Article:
The World Congress of Herpetology (WCH) is held every four years, and this time it was planned to take place in Hangzhou, China, from August 15-20, 2016. However, unforeseen circumstances related to the G20 summit held in Hangzhou just 2 weeks later forced the organising committee to change plans and move the venue to the small city of Tonglu, 100 km south of Hangzhou. Within only two days on hand, the local organizers nevertheless managed to transfer all 650 participants to Tonglu and arrange a new venue, a truly impressive achievement!
After this slightly bumpy start, the congress was held as scheduled and the participants could get back to science. As expected for a taxonomic meeting, the topics ranged far and afield – from conservation biology to biogeography, systematics, evolution, genomics and ethnoherpetology. The WCH traditionally does not feature much research on developmental biology, despite the fact that amphibians and reptiles have figured very prominently in comparative embryology and developmental mechanics during the first half of the 20th century. Therefore, Tobias and Nathalie decided to organise a symposium entitled ‘Ontogeny Creates Phylogeny – How Can a Developmental Approach Contribute to Herpetology?’.
The symposium was held in the ‘Grand Imperial Ball Room’, the main hall of the venue. Despite that participants could choose from six parallel sessions, our symposium drew a large crowd. The speakers of the symposium had the opportunity (or challenge) to present their research to a broad audience that is not specialized in developmental biology. Amongst a great line-up of speakers, including Prof. Jim Hanken and Prof. Mike Richardson, Nathalie presented our developmental genetics work showing how wall lizards have adapted to low incubation temperatures in England.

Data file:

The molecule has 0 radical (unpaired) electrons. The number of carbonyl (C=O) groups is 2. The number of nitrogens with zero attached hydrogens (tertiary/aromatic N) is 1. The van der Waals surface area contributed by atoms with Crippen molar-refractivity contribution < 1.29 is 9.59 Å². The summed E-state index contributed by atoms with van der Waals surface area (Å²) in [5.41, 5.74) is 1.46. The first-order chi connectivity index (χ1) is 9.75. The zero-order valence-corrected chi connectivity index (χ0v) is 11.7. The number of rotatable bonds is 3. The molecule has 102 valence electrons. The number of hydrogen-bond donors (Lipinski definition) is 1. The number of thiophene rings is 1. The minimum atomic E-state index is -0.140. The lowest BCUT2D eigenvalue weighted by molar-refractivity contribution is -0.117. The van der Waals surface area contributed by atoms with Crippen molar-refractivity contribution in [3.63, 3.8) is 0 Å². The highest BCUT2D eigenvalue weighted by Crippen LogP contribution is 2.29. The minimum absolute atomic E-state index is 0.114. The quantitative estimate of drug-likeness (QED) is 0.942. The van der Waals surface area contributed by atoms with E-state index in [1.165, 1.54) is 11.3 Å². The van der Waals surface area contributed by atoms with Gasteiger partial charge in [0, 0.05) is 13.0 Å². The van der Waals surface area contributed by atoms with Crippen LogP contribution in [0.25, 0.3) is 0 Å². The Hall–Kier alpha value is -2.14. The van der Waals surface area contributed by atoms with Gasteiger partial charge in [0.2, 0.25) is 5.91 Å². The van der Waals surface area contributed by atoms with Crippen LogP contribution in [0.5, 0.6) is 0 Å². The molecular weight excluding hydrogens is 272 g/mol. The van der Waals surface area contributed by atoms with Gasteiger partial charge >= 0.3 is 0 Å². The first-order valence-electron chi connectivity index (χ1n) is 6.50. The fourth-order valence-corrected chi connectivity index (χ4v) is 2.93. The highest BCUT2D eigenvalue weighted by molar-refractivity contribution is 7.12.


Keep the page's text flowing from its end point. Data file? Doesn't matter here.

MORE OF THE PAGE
One of the most popular symposia was the one on hybrid zones organised by Ben Wielstra & Evan McCartney‐Melstad. Here, Yang gave the audience a flavour of the genomics of the sexually selected introgression between French and Italian wall lizards. This symposium nicely demonstrated that genomic analyses of hybridization have become a hugely prolific research area. High numbers of samples can be sequenced, which allows a detailed reconstruction of historical processes and testing hypothesis about what drives genetic exchange.
All in all, the WCH was scientifically and culturally (for Nathalie, not so much for Yang) a very interesting experience and a nice way of getting to know the herp communities around the world. Maybe the Uller group will have even more to deliver at the next WCH held in New Zealand in 2020!